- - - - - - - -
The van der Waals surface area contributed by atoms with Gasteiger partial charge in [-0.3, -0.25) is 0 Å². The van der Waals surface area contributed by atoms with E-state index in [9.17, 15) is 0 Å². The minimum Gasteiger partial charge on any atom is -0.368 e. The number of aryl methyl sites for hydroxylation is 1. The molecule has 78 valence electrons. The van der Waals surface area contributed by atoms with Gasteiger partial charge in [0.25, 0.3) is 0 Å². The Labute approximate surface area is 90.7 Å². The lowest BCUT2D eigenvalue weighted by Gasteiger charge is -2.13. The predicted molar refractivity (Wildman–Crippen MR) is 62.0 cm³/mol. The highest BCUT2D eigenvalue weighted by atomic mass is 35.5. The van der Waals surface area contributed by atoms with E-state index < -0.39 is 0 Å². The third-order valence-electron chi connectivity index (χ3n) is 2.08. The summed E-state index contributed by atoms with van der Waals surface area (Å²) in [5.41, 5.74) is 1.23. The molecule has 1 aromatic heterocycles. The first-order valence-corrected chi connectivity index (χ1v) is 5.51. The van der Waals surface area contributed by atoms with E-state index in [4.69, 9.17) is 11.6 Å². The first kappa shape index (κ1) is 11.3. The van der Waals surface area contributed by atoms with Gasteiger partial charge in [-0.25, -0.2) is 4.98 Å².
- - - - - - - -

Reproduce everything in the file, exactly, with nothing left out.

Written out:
The van der Waals surface area contributed by atoms with Gasteiger partial charge in [-0.3, -0.25) is 0 Å². The van der Waals surface area contributed by atoms with E-state index in [9.17, 15) is 0 Å². The minimum Gasteiger partial charge on any atom is -0.368 e. The number of aryl methyl sites for hydroxylation is 1. The molecule has 78 valence electrons. The van der Waals surface area contributed by atoms with Gasteiger partial charge in [0.25, 0.3) is 0 Å². The Labute approximate surface area is 90.7 Å². The lowest BCUT2D eigenvalue weighted by Gasteiger charge is -2.13. The predicted molar refractivity (Wildman–Crippen MR) is 62.0 cm³/mol. The highest BCUT2D eigenvalue weighted by atomic mass is 35.5. The van der Waals surface area contributed by atoms with E-state index < -0.39 is 0 Å². The third-order valence-electron chi connectivity index (χ3n) is 2.08. The summed E-state index contributed by atoms with van der Waals surface area (Å²) in [5.41, 5.74) is 1.23. The molecule has 1 aromatic heterocycles. The first-order valence-corrected chi connectivity index (χ1v) is 5.51. The van der Waals surface area contributed by atoms with E-state index in [4.69, 9.17) is 11.6 Å². The first kappa shape index (κ1) is 11.3. The van der Waals surface area contributed by atoms with Gasteiger partial charge in [-0.25, -0.2) is 4.98 Å².